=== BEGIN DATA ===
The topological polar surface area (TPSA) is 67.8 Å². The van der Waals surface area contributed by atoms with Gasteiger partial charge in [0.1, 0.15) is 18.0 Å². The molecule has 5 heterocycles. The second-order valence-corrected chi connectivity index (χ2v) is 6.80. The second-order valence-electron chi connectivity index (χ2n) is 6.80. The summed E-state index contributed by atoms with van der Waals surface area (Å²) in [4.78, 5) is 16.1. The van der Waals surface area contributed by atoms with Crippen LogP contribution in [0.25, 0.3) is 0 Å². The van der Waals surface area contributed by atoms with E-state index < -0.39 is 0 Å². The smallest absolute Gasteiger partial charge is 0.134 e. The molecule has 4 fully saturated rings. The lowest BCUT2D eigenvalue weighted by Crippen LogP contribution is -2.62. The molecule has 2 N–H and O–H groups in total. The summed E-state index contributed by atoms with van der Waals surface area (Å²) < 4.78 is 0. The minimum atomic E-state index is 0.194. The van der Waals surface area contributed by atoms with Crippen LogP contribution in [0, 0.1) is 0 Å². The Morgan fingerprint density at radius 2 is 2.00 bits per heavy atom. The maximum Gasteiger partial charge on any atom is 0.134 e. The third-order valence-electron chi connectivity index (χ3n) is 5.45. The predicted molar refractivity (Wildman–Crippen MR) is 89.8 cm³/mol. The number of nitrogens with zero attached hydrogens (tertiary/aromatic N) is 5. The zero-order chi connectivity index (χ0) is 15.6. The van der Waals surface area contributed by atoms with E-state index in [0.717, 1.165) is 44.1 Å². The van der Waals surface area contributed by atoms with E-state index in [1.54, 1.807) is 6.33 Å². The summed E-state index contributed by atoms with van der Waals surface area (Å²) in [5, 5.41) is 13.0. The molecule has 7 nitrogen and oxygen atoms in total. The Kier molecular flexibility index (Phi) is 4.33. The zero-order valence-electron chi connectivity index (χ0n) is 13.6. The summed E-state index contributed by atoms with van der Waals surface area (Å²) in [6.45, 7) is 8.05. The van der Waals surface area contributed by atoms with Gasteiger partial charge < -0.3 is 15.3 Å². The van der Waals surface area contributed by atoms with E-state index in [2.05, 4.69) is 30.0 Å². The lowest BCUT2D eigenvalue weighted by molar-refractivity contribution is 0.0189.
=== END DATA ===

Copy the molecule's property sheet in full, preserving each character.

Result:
The topological polar surface area (TPSA) is 67.8 Å². The van der Waals surface area contributed by atoms with Gasteiger partial charge in [0.1, 0.15) is 18.0 Å². The molecule has 5 heterocycles. The second-order valence-corrected chi connectivity index (χ2v) is 6.80. The second-order valence-electron chi connectivity index (χ2n) is 6.80. The summed E-state index contributed by atoms with van der Waals surface area (Å²) in [4.78, 5) is 16.1. The van der Waals surface area contributed by atoms with Crippen LogP contribution in [0.25, 0.3) is 0 Å². The van der Waals surface area contributed by atoms with E-state index < -0.39 is 0 Å². The smallest absolute Gasteiger partial charge is 0.134 e. The molecule has 4 fully saturated rings. The lowest BCUT2D eigenvalue weighted by Crippen LogP contribution is -2.62. The molecule has 2 N–H and O–H groups in total. The summed E-state index contributed by atoms with van der Waals surface area (Å²) < 4.78 is 0. The minimum atomic E-state index is 0.194. The van der Waals surface area contributed by atoms with Crippen LogP contribution in [0, 0.1) is 0 Å². The Morgan fingerprint density at radius 2 is 2.00 bits per heavy atom. The maximum Gasteiger partial charge on any atom is 0.134 e. The third-order valence-electron chi connectivity index (χ3n) is 5.45. The predicted molar refractivity (Wildman–Crippen MR) is 89.8 cm³/mol. The number of nitrogens with zero attached hydrogens (tertiary/aromatic N) is 5. The zero-order chi connectivity index (χ0) is 15.6. The van der Waals surface area contributed by atoms with E-state index in [0.717, 1.165) is 44.1 Å². The van der Waals surface area contributed by atoms with E-state index in [1.54, 1.807) is 6.33 Å². The summed E-state index contributed by atoms with van der Waals surface area (Å²) in [5, 5.41) is 13.0. The molecule has 7 nitrogen and oxygen atoms in total. The Kier molecular flexibility index (Phi) is 4.33. The zero-order valence-electron chi connectivity index (χ0n) is 13.6. The summed E-state index contributed by atoms with van der Waals surface area (Å²) in [6.45, 7) is 8.05. The van der Waals surface area contributed by atoms with Gasteiger partial charge < -0.3 is 15.3 Å². The van der Waals surface area contributed by atoms with E-state index in [2.05, 4.69) is 30.0 Å². The lowest BCUT2D eigenvalue weighted by molar-refractivity contribution is 0.0189.